It has become a tradition for Siamanto Academy students to interview their teachers. Below we present an interview with Arthur Atayan, conducted by Karin Kevorkian, Maral Aprahamian, Katrina Arvestian, Soleen Parseghian, and Vartine Ketchedjian .
Q.- Mr. Adayan, where were you born? And where do you live now? It is interesting for us to see the migration of such a large number of Armenians abroad while you have formed a family there?
A.- I was born and I live in Armenia, I never moved anywhere. I was born and raised in Yerevan, where I live.
For the second part of your question, yes, the migration for centuries is the one of the biggest problems for us, unfortunately. It’s a problem of demography. We are losing people every year in huge numbers. When the borders opened the situation in Armenia worsened. This is a major problem now, I think.
I never wanted to emigrate. I got this attitude from my father, who is a teacher and got the chance in 1990s so many times to move to the United States, but never wanted, he taught my brother and me that there is so much to do in our motherland, especially as an educator. I think that I am useful here, I teach in school, and in the Academy of Fine Arts, I work at an educational TV company. I do my best to bring something good to my society. If I move to the U.S. or Europe, most probably I will find a decent job, but I won’t be as useful for society as I’m here for my nation. I am convinced about that.
Where do you teach and what age group are your students?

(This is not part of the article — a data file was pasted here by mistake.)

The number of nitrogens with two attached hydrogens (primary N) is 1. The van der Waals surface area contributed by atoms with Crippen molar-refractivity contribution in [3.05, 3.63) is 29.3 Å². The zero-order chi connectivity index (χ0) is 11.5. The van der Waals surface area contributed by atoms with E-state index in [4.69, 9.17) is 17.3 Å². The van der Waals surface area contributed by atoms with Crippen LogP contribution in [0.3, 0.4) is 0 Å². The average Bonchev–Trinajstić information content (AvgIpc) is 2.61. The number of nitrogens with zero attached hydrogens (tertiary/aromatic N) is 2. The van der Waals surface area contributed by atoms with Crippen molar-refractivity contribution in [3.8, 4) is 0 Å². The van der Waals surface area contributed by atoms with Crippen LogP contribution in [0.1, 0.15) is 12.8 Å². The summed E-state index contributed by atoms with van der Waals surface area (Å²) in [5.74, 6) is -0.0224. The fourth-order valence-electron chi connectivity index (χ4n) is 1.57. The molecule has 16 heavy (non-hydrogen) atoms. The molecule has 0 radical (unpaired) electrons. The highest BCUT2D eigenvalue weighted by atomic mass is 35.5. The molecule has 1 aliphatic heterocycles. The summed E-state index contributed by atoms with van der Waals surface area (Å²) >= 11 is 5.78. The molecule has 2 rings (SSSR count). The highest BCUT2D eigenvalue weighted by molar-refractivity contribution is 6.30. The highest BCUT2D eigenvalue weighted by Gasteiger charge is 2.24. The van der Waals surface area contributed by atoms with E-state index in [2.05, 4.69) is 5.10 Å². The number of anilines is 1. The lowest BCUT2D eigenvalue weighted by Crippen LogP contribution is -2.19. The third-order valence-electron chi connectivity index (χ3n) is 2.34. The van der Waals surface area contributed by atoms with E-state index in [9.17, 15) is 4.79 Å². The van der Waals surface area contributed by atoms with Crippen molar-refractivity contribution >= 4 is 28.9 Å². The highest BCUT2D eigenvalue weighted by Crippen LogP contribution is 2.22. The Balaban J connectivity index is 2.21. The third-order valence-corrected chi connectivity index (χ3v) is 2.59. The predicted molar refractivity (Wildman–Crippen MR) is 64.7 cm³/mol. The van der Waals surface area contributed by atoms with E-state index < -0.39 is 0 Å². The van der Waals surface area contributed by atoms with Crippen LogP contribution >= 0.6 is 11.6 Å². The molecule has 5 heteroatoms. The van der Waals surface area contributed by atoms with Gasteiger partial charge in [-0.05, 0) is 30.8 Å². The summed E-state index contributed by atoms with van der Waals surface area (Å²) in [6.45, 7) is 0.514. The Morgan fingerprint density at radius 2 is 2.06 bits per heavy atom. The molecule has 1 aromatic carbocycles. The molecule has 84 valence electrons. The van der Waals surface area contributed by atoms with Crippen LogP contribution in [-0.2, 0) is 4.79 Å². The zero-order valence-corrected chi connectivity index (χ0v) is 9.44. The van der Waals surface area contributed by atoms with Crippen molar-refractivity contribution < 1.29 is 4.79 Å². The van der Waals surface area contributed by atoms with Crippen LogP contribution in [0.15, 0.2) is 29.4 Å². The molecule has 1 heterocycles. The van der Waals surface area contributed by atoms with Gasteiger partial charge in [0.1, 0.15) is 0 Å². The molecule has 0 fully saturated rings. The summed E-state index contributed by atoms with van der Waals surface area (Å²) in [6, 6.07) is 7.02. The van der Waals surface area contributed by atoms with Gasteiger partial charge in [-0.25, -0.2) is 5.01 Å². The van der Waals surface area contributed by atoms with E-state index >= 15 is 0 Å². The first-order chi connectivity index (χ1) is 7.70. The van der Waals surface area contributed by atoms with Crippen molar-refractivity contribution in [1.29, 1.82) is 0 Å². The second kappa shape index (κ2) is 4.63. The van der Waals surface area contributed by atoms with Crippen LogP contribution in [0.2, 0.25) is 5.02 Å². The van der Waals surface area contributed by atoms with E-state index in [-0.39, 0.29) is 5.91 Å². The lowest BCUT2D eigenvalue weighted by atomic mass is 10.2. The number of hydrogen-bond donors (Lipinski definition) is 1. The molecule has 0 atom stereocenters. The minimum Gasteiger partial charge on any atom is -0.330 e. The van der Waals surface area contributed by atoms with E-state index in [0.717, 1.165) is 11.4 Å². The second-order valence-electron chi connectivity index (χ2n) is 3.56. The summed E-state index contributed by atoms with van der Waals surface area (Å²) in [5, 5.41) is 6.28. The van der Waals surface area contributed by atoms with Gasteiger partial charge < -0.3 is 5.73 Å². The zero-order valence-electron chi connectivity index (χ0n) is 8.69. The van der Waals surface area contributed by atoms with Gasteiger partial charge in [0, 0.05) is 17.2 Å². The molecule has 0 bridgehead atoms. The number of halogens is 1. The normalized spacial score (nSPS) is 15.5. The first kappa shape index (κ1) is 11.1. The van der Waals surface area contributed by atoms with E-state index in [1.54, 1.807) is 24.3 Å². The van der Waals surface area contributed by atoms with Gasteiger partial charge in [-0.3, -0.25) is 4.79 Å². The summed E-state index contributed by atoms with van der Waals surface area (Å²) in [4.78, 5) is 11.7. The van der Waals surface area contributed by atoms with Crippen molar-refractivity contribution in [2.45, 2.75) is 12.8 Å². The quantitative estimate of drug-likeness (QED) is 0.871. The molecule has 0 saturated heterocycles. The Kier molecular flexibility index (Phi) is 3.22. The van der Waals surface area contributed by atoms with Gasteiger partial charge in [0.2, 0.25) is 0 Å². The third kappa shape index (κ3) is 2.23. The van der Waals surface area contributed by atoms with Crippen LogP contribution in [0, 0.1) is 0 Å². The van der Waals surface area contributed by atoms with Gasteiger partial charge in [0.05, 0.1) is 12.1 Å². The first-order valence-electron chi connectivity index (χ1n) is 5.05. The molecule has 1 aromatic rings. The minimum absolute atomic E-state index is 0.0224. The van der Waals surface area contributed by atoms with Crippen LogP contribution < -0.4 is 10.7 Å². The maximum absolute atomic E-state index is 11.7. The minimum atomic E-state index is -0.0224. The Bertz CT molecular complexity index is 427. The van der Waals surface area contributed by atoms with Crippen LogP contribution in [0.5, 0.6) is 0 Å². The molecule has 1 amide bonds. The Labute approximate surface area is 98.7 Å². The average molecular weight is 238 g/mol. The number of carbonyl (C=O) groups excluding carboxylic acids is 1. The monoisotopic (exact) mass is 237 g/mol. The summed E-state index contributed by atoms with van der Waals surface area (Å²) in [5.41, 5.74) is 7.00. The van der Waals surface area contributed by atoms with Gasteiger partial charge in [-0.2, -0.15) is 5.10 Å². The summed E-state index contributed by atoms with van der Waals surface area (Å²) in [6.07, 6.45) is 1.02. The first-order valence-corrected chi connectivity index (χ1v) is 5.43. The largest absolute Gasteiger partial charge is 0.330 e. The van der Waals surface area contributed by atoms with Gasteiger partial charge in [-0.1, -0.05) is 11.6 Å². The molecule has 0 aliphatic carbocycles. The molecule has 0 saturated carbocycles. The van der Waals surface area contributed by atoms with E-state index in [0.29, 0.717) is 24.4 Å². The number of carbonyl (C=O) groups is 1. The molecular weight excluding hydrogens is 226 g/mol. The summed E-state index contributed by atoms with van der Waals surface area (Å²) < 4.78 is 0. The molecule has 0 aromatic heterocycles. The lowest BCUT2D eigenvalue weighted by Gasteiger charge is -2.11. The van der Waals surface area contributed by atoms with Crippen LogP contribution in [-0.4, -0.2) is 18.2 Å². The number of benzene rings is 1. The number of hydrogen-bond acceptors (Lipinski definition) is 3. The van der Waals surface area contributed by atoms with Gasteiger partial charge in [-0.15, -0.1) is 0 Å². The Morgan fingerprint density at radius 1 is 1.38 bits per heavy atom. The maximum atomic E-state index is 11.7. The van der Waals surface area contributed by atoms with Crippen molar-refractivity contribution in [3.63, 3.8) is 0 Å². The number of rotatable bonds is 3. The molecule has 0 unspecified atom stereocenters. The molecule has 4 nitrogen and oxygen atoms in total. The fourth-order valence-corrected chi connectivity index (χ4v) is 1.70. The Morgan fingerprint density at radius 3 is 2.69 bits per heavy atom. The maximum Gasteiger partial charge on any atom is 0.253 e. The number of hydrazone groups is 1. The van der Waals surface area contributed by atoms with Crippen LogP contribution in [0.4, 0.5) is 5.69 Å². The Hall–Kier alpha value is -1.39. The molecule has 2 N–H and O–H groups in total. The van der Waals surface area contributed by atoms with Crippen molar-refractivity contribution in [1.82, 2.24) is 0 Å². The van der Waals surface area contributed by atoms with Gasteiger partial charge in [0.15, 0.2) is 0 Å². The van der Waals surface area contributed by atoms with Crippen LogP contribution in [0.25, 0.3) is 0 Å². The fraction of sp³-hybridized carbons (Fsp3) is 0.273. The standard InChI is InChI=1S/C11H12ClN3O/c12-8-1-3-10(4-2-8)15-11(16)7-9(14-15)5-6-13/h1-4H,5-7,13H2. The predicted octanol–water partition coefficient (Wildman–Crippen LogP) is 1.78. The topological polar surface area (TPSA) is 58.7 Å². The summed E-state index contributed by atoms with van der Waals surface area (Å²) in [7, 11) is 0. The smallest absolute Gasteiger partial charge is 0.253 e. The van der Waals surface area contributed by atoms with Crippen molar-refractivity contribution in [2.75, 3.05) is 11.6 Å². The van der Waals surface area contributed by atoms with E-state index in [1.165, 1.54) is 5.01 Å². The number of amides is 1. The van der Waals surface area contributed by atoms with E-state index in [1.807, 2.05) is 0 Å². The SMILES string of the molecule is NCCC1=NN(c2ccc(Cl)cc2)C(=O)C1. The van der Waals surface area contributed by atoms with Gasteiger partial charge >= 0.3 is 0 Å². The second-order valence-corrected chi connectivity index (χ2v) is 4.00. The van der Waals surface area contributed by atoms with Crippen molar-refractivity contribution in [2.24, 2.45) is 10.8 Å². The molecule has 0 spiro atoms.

I started lecturing at the Academy of Fine Arts, I quit last year, because I couldn’t afford working three jobs at the same time and do all of them well.
I teach in school to young kids. I used to have good and bad teachers, but I made a promise to myself to go to school as a teacher and do it well. The energy a teacher puts to prepare and convey to the students takes a lot from him. Let me put it this way: if you teach two hours but you prepare and give it in an excellent manner, it equals to one day of work in any other job. Unfortunately, it really took too much of my energy, so when I got promoted in the TV job, I was forced to leave the other one. But I’m teaching in the same school where I studied; I didn’t quit. It has something warm and deep that I can’t explain. I want it to stay with me. I teach music because I am a musician too. We have a teenagers’ high school band. We do folk-rock Armenian music and last year we had four concerts and all of them were sold out. All were happy.